Take action now!

It’s going to be a busy week at the Capitol!

This week represents that last legislative days for 2011 and there are issues which could see action this week.

  • SB 618 may be up for a vote in the House, but so far there don't seem to be enough votes to support it. The idea of removing the cap on charter schools is meeting resistance from legislators who are concerned about the impact that throwing open the doors to charters will have on traditional public schools. President Cook has sent a letter to state representatives urging them to vote "no" on SB 618 and reaffirming our opposition to the bill. That letter, along with messages to your representatives seems to be having an effect, but we can't stop the efforts. Contact your representatives. Find out where they stand on SB 618. If they oppose it, thank them for their vote and ask what kind of support they need. If they agree with taking the cap off charter schools, tell them true education reform is based on sound research that says small class sizes, more and better teacher training, greater parental involvement and adequate resources for student earning yield the greatest results for our students.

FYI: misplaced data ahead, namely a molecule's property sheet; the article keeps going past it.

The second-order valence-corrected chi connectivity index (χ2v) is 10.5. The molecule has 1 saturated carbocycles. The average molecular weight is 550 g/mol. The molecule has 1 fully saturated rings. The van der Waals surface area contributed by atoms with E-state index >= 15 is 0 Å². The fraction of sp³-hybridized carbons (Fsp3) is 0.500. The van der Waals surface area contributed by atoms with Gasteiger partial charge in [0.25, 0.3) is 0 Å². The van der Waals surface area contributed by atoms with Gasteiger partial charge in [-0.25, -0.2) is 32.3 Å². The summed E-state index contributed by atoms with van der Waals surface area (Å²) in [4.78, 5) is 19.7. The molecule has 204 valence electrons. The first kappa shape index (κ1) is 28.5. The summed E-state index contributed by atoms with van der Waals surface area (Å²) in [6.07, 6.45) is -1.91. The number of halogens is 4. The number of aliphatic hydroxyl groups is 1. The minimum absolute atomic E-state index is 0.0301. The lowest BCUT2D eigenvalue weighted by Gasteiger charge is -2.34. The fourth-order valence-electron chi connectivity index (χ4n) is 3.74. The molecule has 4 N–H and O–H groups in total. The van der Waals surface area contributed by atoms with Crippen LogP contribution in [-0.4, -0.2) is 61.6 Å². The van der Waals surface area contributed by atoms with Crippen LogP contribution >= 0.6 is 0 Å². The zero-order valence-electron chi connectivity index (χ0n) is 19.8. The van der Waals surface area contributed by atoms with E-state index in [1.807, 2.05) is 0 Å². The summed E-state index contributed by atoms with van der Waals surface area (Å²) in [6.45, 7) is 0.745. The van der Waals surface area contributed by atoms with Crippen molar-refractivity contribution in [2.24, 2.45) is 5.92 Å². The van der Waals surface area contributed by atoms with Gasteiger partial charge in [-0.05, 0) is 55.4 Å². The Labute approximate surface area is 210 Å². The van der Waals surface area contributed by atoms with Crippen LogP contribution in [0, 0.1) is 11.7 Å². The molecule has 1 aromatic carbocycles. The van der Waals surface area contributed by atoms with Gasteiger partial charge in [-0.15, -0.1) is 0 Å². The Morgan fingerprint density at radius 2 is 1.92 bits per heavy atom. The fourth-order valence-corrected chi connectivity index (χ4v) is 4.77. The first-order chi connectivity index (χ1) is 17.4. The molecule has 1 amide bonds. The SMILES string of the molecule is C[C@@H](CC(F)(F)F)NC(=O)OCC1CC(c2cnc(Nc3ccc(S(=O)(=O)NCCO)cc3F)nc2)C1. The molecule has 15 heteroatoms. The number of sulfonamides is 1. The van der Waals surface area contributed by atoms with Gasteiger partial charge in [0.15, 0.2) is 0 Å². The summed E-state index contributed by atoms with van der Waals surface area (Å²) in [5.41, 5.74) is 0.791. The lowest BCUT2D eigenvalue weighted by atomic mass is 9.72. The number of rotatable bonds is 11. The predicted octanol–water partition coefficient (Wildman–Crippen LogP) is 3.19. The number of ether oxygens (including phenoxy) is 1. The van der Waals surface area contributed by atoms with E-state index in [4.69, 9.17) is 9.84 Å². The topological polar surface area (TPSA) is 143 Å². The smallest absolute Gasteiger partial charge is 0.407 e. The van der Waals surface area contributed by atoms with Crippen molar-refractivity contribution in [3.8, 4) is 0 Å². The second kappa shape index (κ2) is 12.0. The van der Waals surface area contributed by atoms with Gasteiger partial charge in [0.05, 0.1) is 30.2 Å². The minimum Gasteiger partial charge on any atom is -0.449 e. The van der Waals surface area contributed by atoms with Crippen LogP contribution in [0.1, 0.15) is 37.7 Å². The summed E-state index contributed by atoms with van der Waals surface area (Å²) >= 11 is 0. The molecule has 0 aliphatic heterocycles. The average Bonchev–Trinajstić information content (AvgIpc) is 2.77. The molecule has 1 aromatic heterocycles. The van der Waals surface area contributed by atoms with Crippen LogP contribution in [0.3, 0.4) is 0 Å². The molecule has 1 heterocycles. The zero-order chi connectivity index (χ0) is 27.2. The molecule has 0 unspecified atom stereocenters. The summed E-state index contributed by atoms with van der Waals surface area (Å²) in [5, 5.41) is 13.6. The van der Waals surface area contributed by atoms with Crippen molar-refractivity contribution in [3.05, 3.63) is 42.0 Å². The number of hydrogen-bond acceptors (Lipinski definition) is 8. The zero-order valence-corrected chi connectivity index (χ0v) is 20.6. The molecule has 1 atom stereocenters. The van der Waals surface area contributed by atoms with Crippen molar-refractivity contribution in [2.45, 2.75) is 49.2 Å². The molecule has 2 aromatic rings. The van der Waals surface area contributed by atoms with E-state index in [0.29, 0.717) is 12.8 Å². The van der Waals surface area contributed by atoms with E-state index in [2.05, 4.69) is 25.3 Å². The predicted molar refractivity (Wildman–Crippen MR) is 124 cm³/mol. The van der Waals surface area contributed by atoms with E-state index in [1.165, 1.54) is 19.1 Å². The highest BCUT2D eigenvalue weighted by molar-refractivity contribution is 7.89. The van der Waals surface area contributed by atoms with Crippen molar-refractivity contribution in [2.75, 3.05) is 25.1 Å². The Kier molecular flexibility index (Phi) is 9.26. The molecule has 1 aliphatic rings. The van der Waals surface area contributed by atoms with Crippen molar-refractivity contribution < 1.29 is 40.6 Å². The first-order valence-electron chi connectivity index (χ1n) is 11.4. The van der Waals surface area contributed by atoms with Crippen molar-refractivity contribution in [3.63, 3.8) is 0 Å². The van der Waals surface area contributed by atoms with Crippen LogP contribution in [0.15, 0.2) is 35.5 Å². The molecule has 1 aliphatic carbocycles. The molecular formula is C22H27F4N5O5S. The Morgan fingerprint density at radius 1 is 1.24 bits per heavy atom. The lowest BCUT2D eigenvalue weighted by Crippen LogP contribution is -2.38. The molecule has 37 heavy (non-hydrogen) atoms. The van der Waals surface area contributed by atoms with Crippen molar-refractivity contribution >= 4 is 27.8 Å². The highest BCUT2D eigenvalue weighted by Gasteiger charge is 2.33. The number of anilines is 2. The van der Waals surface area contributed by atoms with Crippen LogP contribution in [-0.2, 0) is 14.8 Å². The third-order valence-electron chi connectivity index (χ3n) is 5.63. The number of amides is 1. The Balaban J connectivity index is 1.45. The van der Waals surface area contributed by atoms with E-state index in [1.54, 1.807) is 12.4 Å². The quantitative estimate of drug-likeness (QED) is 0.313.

Ban on domestic partner benefits passes House

With the House’s passage of HB4770 today, the state, public schools, counties and other local governments cannot provide medical benefits for domestic partners.

Prohibition of payroll PAC deduction moves to House floor

The House Redistricting and Elections Committee reported out HB 5085 and 5086 with substitutes to the House floor on party-line votes. The bills would prohibit school districts from payroll deducting employee’s political action contributions.

Cook cautions legislators to 'tread lightly' on cyber school movement

 

For two days, the House Education Committee has heard testimony on SB 619, the legislation to lift the cap on cyber schools. While what most of what the Committee has heard came from parents, teachers, students and providers of cyber schools who fully endorse the legislation, today MEA submitted written testimony from President Cook along with research showing that cyber schools are not the great educational miracles many legislators are claiming and calling for more accountability in their operation.

“Our state leaders should tread very lightly when deciding whether to divert scarce educational resources into virtual schools. And they should tread very lightly before turning our kids into guinea pigs for corporate education experiments,” warned Cook.

Charter school cap and PAC payroll deduction prohibition on legislative agenda this week

While it seems every week has been a crucial legislative week for education, this next to the last week of session before the holiday break may see some major bills move out of committee or out of chamber.

Senate looks to reform recall process

Senate Majority Floor Leader Arlan Meekof (R-West Olive) and Senate Majority Leader Randy Richardville (R-Monroe) introduced a constitutional amendment (SJR S) that limits the reasons an elected officer can be recalled.